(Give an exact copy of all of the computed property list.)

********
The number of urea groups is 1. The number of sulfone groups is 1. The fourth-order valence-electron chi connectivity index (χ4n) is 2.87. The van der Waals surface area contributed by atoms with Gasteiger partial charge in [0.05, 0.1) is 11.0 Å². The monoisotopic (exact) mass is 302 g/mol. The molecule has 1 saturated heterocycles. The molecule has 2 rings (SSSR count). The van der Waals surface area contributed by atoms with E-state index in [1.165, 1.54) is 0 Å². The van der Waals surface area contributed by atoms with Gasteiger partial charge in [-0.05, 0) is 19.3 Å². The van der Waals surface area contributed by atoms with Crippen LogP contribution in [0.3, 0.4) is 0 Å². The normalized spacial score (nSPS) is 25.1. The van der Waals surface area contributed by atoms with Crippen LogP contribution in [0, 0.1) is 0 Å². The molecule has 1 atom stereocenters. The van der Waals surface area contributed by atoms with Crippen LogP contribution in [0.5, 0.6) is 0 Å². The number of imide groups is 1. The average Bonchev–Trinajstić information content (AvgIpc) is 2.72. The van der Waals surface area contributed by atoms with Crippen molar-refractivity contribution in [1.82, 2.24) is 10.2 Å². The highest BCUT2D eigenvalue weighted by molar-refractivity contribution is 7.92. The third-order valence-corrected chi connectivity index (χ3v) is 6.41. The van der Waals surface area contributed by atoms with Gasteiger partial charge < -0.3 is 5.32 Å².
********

The number of urea groups is 1. The number of sulfone groups is 1. The fourth-order valence-electron chi connectivity index (χ4n) is 2.87. The van der Waals surface area contributed by atoms with Gasteiger partial charge in [0.05, 0.1) is 11.0 Å². The monoisotopic (exact) mass is 302 g/mol. The molecule has 1 saturated heterocycles. The molecule has 2 rings (SSSR count). The van der Waals surface area contributed by atoms with E-state index in [1.165, 1.54) is 0 Å². The van der Waals surface area contributed by atoms with Gasteiger partial charge in [-0.05, 0) is 19.3 Å². The van der Waals surface area contributed by atoms with Crippen LogP contribution in [0.3, 0.4) is 0 Å². The normalized spacial score (nSPS) is 25.1. The van der Waals surface area contributed by atoms with Crippen LogP contribution in [0, 0.1) is 0 Å². The molecule has 1 atom stereocenters. The van der Waals surface area contributed by atoms with Crippen LogP contribution in [0.5, 0.6) is 0 Å². The number of imide groups is 1. The average Bonchev–Trinajstić information content (AvgIpc) is 2.72. The van der Waals surface area contributed by atoms with Crippen molar-refractivity contribution in [1.82, 2.24) is 10.2 Å². The highest BCUT2D eigenvalue weighted by molar-refractivity contribution is 7.92. The third-order valence-corrected chi connectivity index (χ3v) is 6.41. The van der Waals surface area contributed by atoms with Gasteiger partial charge < -0.3 is 5.32 Å².